A discourse relation or rhetorical relation is a description of how two segments of discourse are logically connected to one another. I am interested in the question to what degree, in the process of conveying information in the factual description of events in Roman history, Tacitus offers possibilities for structuring the facts and contents in such a way that the reliable knowledge expected is cast into doubt or fundamentally called into question.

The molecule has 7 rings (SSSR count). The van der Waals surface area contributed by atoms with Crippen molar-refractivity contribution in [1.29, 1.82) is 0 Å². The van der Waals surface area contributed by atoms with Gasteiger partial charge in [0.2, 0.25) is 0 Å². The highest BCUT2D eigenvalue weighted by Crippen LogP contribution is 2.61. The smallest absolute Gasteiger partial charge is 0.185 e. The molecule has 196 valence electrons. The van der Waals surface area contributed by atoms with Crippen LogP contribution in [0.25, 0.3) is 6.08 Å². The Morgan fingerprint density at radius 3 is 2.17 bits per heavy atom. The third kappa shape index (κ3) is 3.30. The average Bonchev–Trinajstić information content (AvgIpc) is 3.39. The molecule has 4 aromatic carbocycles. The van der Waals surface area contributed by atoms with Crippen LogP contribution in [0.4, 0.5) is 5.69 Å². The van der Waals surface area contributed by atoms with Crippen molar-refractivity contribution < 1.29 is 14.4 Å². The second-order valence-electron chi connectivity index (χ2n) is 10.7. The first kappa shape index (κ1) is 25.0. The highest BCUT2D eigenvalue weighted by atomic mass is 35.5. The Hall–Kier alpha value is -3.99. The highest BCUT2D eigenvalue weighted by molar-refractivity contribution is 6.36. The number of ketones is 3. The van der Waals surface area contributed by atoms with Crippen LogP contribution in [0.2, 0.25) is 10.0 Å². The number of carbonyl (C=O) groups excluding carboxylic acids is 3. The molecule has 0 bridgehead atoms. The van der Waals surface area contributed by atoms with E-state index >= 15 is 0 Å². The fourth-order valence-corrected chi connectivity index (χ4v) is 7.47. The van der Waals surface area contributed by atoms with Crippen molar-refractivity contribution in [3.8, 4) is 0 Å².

Focusing on passages in the Nero books in the Annales, I ask by which strategies of conveying information the role of Agrippina is defined in relation to other historical figures, such as Burrus and Seneca: Who is endowed with which knowledge, which points of view are attributed to whom? To what extent are these different levels of knowledge relevant for the generation of a ‘narrative meaning’? How is an item of factual information, by being recounted at several different places in the text, charged with meaning and ‘re-propositionalised’? My aim is to show that the Tacitean text aims to avoid an unequivocal interpretative stance and, by means of a carefully ordered narrative, tries to ambiguate the extra-textual and seemingly unequivocal discourses. Yet, the explicitness of discourse that is called into question in this way is not replaced by a new form of explicitness; Tacitusʼ text aims rather to erode mental schemata so as to allow other interpretations of the historical events to come into play.